Last Tuesday, U.S. Secretary of Commerce Penny Pritzker arranged a meeting between the Tunisian President Beji Caid Essebsi, government officials, and American business leaders. The meeting would go on to be an open dialogue on how best to strengthen Tunisia’s economy and translate its successful political transition of 2011 into sustainable economic progress.

Declining industrial activity has slowed Tunisia’s economic growth to 1.7 percent this year, discontinuing the average 2 percent growth it experienced all through the four quarters of 2014. The North African country is also reportedly under pressure from international lenders to cut down subsidies on basic foods and fuel in order to create the fiscal space for economic growth. However, doing so right now might severely escalate the already rising social tensions.

It is against this seemingly unattractive economic backdrop that the business roundtable was set up barely two months after Secretary Pritzker’s March visit to Tunisia in order to better understand the challenges facing the country’s economy. Four fundamental reforms were subsequently identified during the discussion: reforming the investment code to spur greater foreign and domestic business investment in the country; restructuring and re-capitalizing the banking system; imposing greater efficiency and predictability in the tax and customs systems; and adopting a strong public-private partnerships law.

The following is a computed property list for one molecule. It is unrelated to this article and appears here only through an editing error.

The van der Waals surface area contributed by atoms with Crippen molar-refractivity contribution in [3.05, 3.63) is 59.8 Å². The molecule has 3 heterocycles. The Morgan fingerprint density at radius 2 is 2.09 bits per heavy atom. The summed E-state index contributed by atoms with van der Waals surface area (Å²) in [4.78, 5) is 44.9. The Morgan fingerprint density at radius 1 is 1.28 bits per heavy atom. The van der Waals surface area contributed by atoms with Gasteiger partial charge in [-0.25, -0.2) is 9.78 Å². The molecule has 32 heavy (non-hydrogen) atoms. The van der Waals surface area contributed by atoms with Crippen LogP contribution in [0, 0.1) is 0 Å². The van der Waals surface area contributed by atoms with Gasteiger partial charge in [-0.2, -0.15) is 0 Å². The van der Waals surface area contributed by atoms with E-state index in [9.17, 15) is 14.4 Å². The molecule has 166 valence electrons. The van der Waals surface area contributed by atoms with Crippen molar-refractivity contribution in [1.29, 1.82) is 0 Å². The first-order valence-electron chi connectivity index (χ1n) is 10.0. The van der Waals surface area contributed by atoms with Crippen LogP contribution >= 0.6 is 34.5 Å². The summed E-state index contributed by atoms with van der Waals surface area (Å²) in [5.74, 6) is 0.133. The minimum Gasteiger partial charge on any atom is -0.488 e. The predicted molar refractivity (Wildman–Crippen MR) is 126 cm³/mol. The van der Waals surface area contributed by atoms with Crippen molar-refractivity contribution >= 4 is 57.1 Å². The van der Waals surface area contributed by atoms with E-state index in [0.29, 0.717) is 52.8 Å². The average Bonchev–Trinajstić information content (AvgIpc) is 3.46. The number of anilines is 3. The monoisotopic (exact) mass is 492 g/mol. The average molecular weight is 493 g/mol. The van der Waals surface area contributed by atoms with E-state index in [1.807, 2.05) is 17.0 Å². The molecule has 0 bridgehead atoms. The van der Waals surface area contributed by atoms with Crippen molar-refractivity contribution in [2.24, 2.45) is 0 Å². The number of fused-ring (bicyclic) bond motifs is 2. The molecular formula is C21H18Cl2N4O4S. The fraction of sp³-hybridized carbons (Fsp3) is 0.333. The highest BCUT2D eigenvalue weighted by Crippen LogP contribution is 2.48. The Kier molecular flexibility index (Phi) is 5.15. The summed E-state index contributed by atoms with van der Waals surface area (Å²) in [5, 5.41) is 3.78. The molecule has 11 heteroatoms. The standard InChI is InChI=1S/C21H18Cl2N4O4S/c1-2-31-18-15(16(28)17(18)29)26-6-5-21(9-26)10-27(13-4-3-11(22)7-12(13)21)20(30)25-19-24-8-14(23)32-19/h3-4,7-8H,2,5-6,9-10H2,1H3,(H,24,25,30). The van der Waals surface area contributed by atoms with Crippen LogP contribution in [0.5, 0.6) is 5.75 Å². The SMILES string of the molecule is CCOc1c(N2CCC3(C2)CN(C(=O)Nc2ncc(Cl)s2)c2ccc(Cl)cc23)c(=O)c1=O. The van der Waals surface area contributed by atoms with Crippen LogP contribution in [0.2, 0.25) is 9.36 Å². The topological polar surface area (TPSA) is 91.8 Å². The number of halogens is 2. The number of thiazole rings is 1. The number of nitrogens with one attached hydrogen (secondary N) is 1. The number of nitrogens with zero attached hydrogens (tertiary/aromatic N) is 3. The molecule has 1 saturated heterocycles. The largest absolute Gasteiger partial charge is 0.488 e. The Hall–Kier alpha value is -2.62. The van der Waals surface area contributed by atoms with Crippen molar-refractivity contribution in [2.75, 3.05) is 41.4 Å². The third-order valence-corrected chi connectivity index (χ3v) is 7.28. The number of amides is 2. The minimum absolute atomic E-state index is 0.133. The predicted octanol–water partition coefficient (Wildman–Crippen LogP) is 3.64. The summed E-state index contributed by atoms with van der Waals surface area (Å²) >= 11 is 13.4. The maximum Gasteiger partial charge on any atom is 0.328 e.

Following the discussions, Pritzker highlighted the importance of the Tunisian government’s efforts in adopting critical reforms that will increase commercial opportunities, enhance the investment climate, and improve the business environment. “This event is intended to give you… and your economic cabinet an opportunity to lay out your vision for Tunisia and your plan for how to realize that vision, as well as to hear from American business leaders.”

She emphasized that Tunisia is of great geopolitical significance to the U.S but the private sector makes decisions based on their assessment of where they will get the best return on investment. Investors need to understand Tunisia’s business plan, the government’s long-term approach to security and prioritization of economic sectors, she noted. “This is an opportunity to tell American businesses what makes Tunisia worth the risk and investment, why invest in Tunisia today, what can these companies expect now and in the future?”

By Emmanuel Iruobe


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